This time of year seems a lot like Christmas around here. Huge boxes stuffed with books and other goodies arrive almost daily on our doorstep. We eagerly anticipate their arrival and dive into the boxes as soon as possible. We’re all aglow with the love of new school supplies: fresh notebooks and sketchbooks, new opportunities to learn. It’s new curriculum time in the Hillman household!
One of the big challenges we face is homeschooling kids who are spaced so far apart. My two who are school age are 4 years apart and are on very different levels academically. Our way around that is to do some subjects together (Science and History) and some separately (Language Arts and Math.) I try to keep the shared subjects simple enough that we can tailor the experience to our different kids’ learning styles and still have a meaningful experience.
As the years have gone by we’ve found a rhythm that fits us well and curriculum that works well for our family. When we first being homeschooling, I thought I’d spend a couple of hours per week planning individual lessons and preparing personalized materials. Over time I learned that is just not my style. So instead I spend a lot of time each summer researching and choosing living books (we don’t use text books)
and curriculum that I am confident will fit our style. We do homeschool year round, but summertime is much more relaxed for us.
This is our plan for the coming year:
Physics: NOEO Science
Noeo Science was a huge hit for us last year. This year we’re moving on to Physics. We use these sketchbooks and the kids draw a picture of something they learned from that day’s reading as well as write tidbits of information and definitions of the terms we covered. We’ll be using Physics 1 for Ethan and Physics 2 for Ellie.
History: All Through the Ages
We’ve used Story of the World for the past several years, but wanted to try something new this time around. I purchased All Through the Ages and we’ll be using it as a jumping-off point for our history studies. We’ll be doing literature-based units on various time periods in history. Ellie (10) requested to learn more about Shakespeare, so that’s first up on our list. We’ll continue in this unit until the end of September or so, and Ethan will get to pick the next time period.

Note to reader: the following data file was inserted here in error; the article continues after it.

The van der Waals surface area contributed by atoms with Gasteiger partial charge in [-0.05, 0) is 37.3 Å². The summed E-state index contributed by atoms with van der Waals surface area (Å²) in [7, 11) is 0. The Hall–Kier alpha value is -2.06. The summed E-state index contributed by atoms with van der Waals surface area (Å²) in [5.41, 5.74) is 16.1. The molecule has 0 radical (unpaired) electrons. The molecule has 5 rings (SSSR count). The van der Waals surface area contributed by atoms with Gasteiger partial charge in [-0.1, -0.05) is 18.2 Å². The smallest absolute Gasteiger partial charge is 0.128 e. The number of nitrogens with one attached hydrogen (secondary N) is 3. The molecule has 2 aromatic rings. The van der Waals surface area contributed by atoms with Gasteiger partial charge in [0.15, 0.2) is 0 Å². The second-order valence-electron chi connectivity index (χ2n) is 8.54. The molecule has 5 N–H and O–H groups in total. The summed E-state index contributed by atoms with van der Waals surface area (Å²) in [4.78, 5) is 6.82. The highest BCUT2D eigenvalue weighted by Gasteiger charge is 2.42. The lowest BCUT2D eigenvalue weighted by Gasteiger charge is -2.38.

We will be using the Timeline Binders from Homeschool In The Woods as we go through our history study and we will also keep notebooks where the kids can record information they’ve learned about each time period. Generally, I just have them color a picture and/or write a few facts about the read aloud from that day. Sweet and simple.
In the 6 years we’ve been homeschooling, we’ve tried a different math curriculum every year and have not found one we really like. We’ve been using a free trial of Dreambox for the past couple of weeks and already we love it (L-O-V-E). Ethan begs to do his math every morning, and while Ellie is not tripping over herself to do it, she has fun with it and has had no tears so far (which is saying something!) I’ll be sure to share an update after we’ve used it longer, but so far Dreambox is looking like a winner.
Books, books, books. We read a lot. I read aloud during Morning Time, and during meals, and I read aloud before bed. Plus lots of reading during school hours.
Ellie is a strong writer and while we’ve focused on grammar and more structured language arts studies in the past, this year my goal is to encourage her to write. She will be using the following books as guides to writing her own stories.
Spilling Ink comes highly recommended by friends who have used it in the past. This book is more of an encouragement for young writers, packed with many ideas and advice and is written in an upbeat, positive style. So far Ellie loves it.
How to Write a Story by the Institute for Excellence in Writing. We’ve used products from IEW before and were smitten with them.
Ellie has also been invited to participate in our local homeschool newspaper. She’ll be writing non-fiction stories and hopefully stretching herself a little bit outside her comfort zone.
She’ll also be taking this Become a Digital Artist class. We’re not quite sure what to expect yet, but she’s thrilled to get started.
I have heard such amazing things about All about Reading and after starting this program with Ethan (who is a somewhat reluctant reader) last week I can see why. So far it seems to be simple and effective and just what Ethan needs. We do jazz up the word reviews sometimes, but that’s the beauty of homeschooling. Roller skates and reading practice can work hand in hand.
Ethan thrives when he’s got plenty of organized reasons to run around. He’ll be participating in soccer and our local jump rope classes this fall. He also takes piano lessons.
Ellie will have swim team practice daily, piano lessons and she has the fantastic opportunity to be in the Cache Children’s Choir this year.
Parent/ Child Book club
Ellie and I participate in an parent/child book club. We’ll read one book per month together and discuss them with the group, Deconstructing Penguins style (that book changed the way I discuss books with my kids. Read it!).
We participate in an outstanding once per week co-op with about 30 other families. The group has grown and changed over time, but we still look forward to this day of “school” every week. I appreciate it even more now that Ellie is into more of the academically challenging classes.
Do you homeschool? What curriculum do you love?
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